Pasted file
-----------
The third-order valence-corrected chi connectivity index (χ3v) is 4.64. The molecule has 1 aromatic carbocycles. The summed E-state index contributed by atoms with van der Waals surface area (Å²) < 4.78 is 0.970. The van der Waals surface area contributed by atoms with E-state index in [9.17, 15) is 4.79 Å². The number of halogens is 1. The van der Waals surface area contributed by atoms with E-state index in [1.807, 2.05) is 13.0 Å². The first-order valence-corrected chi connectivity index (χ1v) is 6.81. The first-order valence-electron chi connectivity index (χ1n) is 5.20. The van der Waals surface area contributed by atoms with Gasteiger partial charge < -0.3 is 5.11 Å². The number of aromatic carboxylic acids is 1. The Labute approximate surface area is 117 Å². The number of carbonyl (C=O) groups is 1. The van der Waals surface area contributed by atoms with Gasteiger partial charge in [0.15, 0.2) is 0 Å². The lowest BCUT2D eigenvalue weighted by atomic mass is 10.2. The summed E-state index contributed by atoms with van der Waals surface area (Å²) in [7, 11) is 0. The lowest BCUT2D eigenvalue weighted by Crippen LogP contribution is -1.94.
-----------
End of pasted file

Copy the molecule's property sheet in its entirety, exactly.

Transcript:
The third-order valence-corrected chi connectivity index (χ3v) is 4.64. The molecule has 1 aromatic carbocycles. The summed E-state index contributed by atoms with van der Waals surface area (Å²) < 4.78 is 0.970. The van der Waals surface area contributed by atoms with E-state index in [9.17, 15) is 4.79 Å². The number of halogens is 1. The van der Waals surface area contributed by atoms with E-state index in [1.807, 2.05) is 13.0 Å². The first-order valence-corrected chi connectivity index (χ1v) is 6.81. The first-order valence-electron chi connectivity index (χ1n) is 5.20. The van der Waals surface area contributed by atoms with Gasteiger partial charge < -0.3 is 5.11 Å². The number of aromatic carboxylic acids is 1. The Labute approximate surface area is 117 Å². The number of carbonyl (C=O) groups is 1. The van der Waals surface area contributed by atoms with Gasteiger partial charge in [0.15, 0.2) is 0 Å². The lowest BCUT2D eigenvalue weighted by atomic mass is 10.2. The summed E-state index contributed by atoms with van der Waals surface area (Å²) in [7, 11) is 0. The lowest BCUT2D eigenvalue weighted by Crippen LogP contribution is -1.94.